Stories from DEP is a collection of feature articles
published in DEP's internal newsletter, Weekly Pipeline.
This article was originally published July 5, 2011.
We Strongly ‘Suggest’ You Read This Article
The recently launched NYC Simplicity Idea Market aims to improve city government by creatively utilizing its most valuable resource — its employees. The Idea Market, an interactive online forum where employees submit ideas and also comment and vote on the ideas of their colleagues, is a 21st century spin on a long tradition of innovation by NYC employees.
One historical example of this tradition was the NYC Department of Personnel’s Employee Suggestion Program. Like the Idea Market, the Employee Suggestion Program was a city-wide initiative to capitalize on the ingenuity of its employees in order to better serve the people of NYC. Cash awards of varying amounts were given to the winners depending on the perceived value of their suggestion.
The DEP Archives has administrative files from a DEP predecessor agency, the Department of Water Supply, Gas & Electricity (DWSGE), which illustrate its participation in this program during the 1950-60s. In the case of the DWSGE Bureau of Water Supply, ideas were reviewed first by the five borough superintendents. Their evaluation was then forwarded to the Chief Engineer for a final decision, with an occasional detour for input from related personnel such as the Safety Director or clerical staff.
One example of a successful idea submitted by a DWSGE employee was the conversion of 200 obsolete high pressure fire hydrant main valve rods into low pressure valve rods by an agency repair shop in 1966. This idea was suggested because the supplier of low pressure valves was on strike, leading to several hundred hydrants being put out of service in Brooklyn. In addition to averting potential fire disasters, the idea also saved the city approximately $4,000. Another successful recommendation from 1966 was to include water conservation flyers in all outgoing mail.
Many suggestions dealt with combatting the unauthorized opening of fire hydrants during the summer, a problem that has plagued NYC water authorities since the introduction of Croton water in 1840s. Frustration with this issue led to a great deal of brainstorming, with one 1968 employee suggestion going so far as to propose that fire hydrants “be equipped with a simple and inexpensive gas bomb so that any person that starts to release water that is not authorized to will become sick and pass out.” Although the Suggestion Board was assured that the gas would not be harmful, this idea was unsurprisingly not adopted.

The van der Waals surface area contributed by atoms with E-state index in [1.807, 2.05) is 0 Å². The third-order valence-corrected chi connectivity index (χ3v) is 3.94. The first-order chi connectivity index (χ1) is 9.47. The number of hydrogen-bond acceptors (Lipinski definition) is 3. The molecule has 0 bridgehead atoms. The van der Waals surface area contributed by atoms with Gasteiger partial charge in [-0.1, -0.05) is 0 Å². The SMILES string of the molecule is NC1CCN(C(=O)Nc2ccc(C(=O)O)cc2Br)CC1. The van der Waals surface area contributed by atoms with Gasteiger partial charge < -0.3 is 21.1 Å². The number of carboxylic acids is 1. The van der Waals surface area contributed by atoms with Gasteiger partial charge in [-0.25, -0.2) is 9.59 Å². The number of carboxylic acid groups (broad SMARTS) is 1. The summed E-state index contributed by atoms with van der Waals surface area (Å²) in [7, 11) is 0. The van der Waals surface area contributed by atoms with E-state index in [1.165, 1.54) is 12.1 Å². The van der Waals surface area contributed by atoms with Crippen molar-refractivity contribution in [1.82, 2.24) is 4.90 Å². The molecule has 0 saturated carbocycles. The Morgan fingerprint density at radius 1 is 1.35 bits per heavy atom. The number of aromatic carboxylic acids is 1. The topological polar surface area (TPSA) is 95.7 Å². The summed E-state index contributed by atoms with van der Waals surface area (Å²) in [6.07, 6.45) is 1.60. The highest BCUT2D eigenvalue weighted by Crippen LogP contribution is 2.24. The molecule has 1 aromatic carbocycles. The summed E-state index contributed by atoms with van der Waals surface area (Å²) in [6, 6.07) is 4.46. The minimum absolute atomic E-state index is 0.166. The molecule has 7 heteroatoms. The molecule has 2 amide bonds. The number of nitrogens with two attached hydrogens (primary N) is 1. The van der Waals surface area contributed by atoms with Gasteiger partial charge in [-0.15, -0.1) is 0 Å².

A more practical solution to the hydrant problem was suggested by Raymond J. Cassidy, an assistant mechanical engineer at DWSGE who in 1953 received the highest possible award of $500. Cassidy created a tool that has been a summer standby for NYC children since it was introduced in a pilot program that same year — the fire hydrant spray cap. His spray cap converted the hydrant nozzle into shower sprinklers, saving millions of gallons of water that otherwise would have been wasted by the unauthorized opening of hydrants (more than 250,000,000 gallons daily during hot summer weather). This ingenious invention allowed children to cool off while making sure that there was adequate water pressure to fight fires.
A 1950s poster for the Employee Suggestion Program aptly said, “One good suggestion is worth 10,000 gripes!” In Cassidy’s case it was also worth millions of gallons of water and huge cost savings for NYC. His invention had a large impact, but it was only one of many innovative ideas proposed by NYC employees — a legacy that continues today.